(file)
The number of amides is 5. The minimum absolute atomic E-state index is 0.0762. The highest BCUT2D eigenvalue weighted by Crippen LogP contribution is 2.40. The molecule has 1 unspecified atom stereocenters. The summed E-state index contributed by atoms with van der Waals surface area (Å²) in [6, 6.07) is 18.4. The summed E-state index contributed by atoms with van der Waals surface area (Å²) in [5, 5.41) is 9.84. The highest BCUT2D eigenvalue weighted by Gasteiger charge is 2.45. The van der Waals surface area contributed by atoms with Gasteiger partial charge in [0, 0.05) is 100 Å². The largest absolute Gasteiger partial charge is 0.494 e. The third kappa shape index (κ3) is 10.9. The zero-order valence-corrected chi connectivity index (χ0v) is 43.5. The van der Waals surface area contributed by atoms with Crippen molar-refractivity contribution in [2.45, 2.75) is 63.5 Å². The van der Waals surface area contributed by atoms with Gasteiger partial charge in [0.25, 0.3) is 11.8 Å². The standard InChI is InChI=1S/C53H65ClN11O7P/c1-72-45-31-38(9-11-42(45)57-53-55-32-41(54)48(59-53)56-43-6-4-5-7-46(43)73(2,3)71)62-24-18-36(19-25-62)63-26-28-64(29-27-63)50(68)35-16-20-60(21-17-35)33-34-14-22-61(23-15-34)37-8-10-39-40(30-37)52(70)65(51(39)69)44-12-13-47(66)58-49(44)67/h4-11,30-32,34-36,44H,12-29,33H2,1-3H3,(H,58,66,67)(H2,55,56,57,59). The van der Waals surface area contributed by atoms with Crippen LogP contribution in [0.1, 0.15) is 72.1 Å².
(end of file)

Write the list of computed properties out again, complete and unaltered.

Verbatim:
The number of amides is 5. The minimum absolute atomic E-state index is 0.0762. The highest BCUT2D eigenvalue weighted by Crippen LogP contribution is 2.40. The molecule has 1 unspecified atom stereocenters. The summed E-state index contributed by atoms with van der Waals surface area (Å²) in [6, 6.07) is 18.4. The summed E-state index contributed by atoms with van der Waals surface area (Å²) in [5, 5.41) is 9.84. The highest BCUT2D eigenvalue weighted by Gasteiger charge is 2.45. The van der Waals surface area contributed by atoms with Gasteiger partial charge in [0, 0.05) is 100 Å². The largest absolute Gasteiger partial charge is 0.494 e. The third kappa shape index (κ3) is 10.9. The zero-order valence-corrected chi connectivity index (χ0v) is 43.5. The van der Waals surface area contributed by atoms with Crippen molar-refractivity contribution in [2.45, 2.75) is 63.5 Å². The van der Waals surface area contributed by atoms with Gasteiger partial charge in [0.25, 0.3) is 11.8 Å². The standard InChI is InChI=1S/C53H65ClN11O7P/c1-72-45-31-38(9-11-42(45)57-53-55-32-41(54)48(59-53)56-43-6-4-5-7-46(43)73(2,3)71)62-24-18-36(19-25-62)63-26-28-64(29-27-63)50(68)35-16-20-60(21-17-35)33-34-14-22-61(23-15-34)37-8-10-39-40(30-37)52(70)65(51(39)69)44-12-13-47(66)58-49(44)67/h4-11,30-32,34-36,44H,12-29,33H2,1-3H3,(H,58,66,67)(H2,55,56,57,59). The van der Waals surface area contributed by atoms with Crippen LogP contribution in [0.1, 0.15) is 72.1 Å².